harsh winter isn’t fun for either of you. However, your dog needs
exercise and can get nervous if he or she doesn’t get their usual
walks. If the weather is hazardous, it’s good to have an indoor
pet gym as a back up for such times as well!
Aim for late mornings or early afternoons
With exercise, the ideal time to do this is also late
mornings or early afternoons when the sun is most likely shining,
and it's the warmest. An added benefit to this is all the vitamin
D you and your dog can get during those dark winters!
Dogs can get sensitive to the cold and this may prevent
them from doing their usual bathroom breaks outside. Be sure to
have pee-pads or old newspapers handy in such cases to allow them
to relieve themselves indoors.
Artificially warm them up
Another nice hack when you’ve taken your pet outside for a
walk is to give them a comfy warm up when back home. Use a blow
dryer on low setting to quickly warm them back up. Be careful to
not use this on their paw pads, but instead invest in some paw
pads or blankets to wrap them up once home.
Know your pet's breed
With all these tips being said, the extent to which your
dog stays warm is also based on its breed. Be aware of the care
you'll need to provide. Huskies, for example, will probably not
need a winter coat for added protection while your chihuahua
could definitely use one!
Well, there you have it. Each of these tips are important
but apply your best judgment on how to use them. Keep in mind, at
the end of the day, it's freezing cold outside and some of the
preventative measures that apply to us humans more or less are
needed for your pet. The very least, take measures to keep them
warm with some layers, and avoid extremely cold days where
Safe Ways For Your Pooch To Burn A Few Calories This
The snow can be an exciting and yet terrifying idea for your dog.
While it’s beautiful look-wise, it can be quite deadly too. There
are many risks to going out in extreme temperatures. While
keeping the potential risks like hypothermia, frostbite, and
injuries to the paw pad in mind, don’t let the cold climate put a
hamper on your exercise routines.Practice basic safety and you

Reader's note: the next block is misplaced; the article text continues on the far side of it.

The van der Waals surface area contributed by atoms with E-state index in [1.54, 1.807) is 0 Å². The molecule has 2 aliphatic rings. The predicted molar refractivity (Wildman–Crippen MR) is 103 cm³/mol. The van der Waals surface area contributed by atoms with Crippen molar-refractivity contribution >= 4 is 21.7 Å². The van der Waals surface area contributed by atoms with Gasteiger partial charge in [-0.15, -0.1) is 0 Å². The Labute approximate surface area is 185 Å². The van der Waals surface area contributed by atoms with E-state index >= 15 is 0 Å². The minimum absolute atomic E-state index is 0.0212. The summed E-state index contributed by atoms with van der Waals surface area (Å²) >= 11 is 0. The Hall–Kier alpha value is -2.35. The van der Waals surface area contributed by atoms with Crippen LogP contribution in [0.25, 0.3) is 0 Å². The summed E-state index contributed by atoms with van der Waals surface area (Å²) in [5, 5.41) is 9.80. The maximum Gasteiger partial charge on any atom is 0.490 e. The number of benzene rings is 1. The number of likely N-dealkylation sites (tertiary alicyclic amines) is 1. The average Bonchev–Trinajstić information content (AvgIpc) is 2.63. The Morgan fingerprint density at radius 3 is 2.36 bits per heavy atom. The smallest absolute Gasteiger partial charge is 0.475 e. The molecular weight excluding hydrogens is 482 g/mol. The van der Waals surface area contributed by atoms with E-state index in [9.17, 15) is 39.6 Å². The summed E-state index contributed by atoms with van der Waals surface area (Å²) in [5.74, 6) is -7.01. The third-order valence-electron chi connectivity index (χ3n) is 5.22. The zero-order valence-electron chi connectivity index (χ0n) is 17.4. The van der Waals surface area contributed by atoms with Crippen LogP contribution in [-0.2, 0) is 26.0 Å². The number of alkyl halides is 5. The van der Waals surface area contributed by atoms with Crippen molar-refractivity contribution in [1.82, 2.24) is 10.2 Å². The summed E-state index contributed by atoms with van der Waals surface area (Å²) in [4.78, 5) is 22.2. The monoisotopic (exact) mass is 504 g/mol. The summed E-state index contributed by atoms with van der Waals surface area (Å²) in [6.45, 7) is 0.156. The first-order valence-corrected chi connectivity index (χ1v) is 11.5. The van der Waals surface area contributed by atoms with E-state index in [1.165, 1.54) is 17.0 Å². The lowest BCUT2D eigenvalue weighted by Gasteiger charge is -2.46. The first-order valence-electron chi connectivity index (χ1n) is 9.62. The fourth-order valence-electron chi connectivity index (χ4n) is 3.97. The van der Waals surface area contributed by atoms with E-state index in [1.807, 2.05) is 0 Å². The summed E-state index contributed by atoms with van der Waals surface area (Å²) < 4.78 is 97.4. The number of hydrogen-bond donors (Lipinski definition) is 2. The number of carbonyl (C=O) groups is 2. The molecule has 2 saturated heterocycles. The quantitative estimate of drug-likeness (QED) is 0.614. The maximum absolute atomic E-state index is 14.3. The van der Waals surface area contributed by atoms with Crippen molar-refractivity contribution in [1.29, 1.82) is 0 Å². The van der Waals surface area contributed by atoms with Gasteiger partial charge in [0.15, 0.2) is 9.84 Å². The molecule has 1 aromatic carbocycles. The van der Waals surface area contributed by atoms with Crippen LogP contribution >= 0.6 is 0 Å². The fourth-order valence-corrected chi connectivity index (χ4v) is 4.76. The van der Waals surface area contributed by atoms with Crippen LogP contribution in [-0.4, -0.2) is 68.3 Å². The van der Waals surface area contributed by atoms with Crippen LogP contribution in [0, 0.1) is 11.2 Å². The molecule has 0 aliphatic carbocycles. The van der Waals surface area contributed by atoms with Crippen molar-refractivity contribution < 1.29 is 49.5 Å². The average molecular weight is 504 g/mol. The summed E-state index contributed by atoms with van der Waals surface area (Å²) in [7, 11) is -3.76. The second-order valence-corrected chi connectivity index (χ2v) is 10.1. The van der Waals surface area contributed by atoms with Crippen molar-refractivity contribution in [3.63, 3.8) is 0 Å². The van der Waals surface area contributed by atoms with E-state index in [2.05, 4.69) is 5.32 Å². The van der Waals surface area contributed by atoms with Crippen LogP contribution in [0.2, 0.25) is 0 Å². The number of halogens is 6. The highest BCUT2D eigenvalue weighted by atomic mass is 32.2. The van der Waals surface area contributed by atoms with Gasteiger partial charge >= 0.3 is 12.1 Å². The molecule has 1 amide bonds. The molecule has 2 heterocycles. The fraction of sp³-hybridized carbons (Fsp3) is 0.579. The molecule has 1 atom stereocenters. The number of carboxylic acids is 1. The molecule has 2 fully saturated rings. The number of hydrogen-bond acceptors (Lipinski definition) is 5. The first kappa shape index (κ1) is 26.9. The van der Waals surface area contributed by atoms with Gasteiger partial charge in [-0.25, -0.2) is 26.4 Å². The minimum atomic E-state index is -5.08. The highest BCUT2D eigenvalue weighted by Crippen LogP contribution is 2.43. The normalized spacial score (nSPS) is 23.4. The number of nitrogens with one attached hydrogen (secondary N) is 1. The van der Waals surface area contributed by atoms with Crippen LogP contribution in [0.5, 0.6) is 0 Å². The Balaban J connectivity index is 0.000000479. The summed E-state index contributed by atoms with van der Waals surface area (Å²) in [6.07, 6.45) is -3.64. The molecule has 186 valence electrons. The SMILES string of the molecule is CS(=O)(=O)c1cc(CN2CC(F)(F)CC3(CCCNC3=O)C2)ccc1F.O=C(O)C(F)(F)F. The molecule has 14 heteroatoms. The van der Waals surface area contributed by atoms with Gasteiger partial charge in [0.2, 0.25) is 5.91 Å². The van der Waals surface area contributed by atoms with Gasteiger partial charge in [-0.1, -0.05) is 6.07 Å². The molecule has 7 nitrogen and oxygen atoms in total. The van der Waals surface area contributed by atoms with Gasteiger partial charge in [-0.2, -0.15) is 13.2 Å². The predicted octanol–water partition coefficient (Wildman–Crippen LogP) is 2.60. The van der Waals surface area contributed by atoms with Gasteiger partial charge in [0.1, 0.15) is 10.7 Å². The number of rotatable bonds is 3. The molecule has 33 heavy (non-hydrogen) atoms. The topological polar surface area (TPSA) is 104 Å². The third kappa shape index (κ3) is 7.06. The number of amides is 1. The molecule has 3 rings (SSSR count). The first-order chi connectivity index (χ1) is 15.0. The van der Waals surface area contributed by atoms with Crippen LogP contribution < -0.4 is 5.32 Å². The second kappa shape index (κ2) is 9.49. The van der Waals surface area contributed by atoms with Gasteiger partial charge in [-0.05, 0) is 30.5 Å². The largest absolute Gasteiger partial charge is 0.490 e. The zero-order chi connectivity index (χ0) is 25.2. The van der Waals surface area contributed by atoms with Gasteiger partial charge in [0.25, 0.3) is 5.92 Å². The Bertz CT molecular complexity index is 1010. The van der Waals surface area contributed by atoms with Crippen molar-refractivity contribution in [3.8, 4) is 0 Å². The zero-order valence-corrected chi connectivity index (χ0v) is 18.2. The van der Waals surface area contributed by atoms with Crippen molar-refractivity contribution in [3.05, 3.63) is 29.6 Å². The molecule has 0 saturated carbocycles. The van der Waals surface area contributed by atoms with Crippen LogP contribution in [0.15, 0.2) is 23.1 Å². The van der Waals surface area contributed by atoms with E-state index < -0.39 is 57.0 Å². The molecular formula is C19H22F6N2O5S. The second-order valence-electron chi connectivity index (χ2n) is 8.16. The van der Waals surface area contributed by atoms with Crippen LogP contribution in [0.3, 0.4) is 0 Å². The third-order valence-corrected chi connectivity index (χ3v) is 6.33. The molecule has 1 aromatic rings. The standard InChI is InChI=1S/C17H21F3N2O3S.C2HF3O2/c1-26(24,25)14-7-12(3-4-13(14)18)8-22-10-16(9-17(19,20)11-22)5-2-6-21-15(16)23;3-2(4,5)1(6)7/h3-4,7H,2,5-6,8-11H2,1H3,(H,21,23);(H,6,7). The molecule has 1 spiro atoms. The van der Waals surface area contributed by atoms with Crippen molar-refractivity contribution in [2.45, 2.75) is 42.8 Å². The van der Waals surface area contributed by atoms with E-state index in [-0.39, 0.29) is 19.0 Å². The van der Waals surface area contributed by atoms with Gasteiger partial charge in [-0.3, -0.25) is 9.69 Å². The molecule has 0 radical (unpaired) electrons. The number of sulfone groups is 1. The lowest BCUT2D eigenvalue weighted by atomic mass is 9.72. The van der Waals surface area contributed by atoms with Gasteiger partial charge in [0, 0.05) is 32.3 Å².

can go on burning calories even in the dead of winter. The best
part about exercising with your dog is that they can do almost
anything we can. They can swim, walk, run, hike, yoga, and even
boot camp. Exercising with your dog not only gets you fit, but it
also strengthens the bond that you have with your pet.
Here Are A Few Ways You Can
Keep Up The Heat This Winter:
Turn your walks into fun
obstacle courses.While leash walks are great, they are
also one of the most leisurely exercises out there for dogs. In
order to burn more calories, you’ll have to do more than just
walking at a slow, comfortable pace. Try a higher intensity
exercise instead. Intensify your hikes by going up hills at
varying speeds. Take different paths and build your stamina.
Make the snow your
friend.Winter sports are fun and engaging. Try going
cross-country skiing with your dog. You will be in charge of
all your equipment and your dog can run alongside you. It will
be a great and memorable exercise for the both of you. There
are also other winter sports activities that you can try out
with your dog. There is so much snow around. Why let it go to
Don’t be afraid of the
steps.If the weather doesn’t permit you to go outside,
look for ways to work out inside. Start at the stairs. This is
a great way to get your heart going. Stair walks are great
exercises to do with dogs. It will be fun and effective. You
will be there every step of the way so you can rest assured
that your dog will be safe. If you have a partner, one of you
could try standing on top of the stairs while the other stands
at the bottom. Call for your dog alternatively. This will make
him go back and forth, up and down, on the stairs and is great
swimming.Not only is swimming an excellent cardio
workout, but it’s also great on the joints. Keep in mind that
dogs aren’t professionals at swimming. That’s why it’s
important to start at a slower pace and then move up once
you’ve built up your endurance.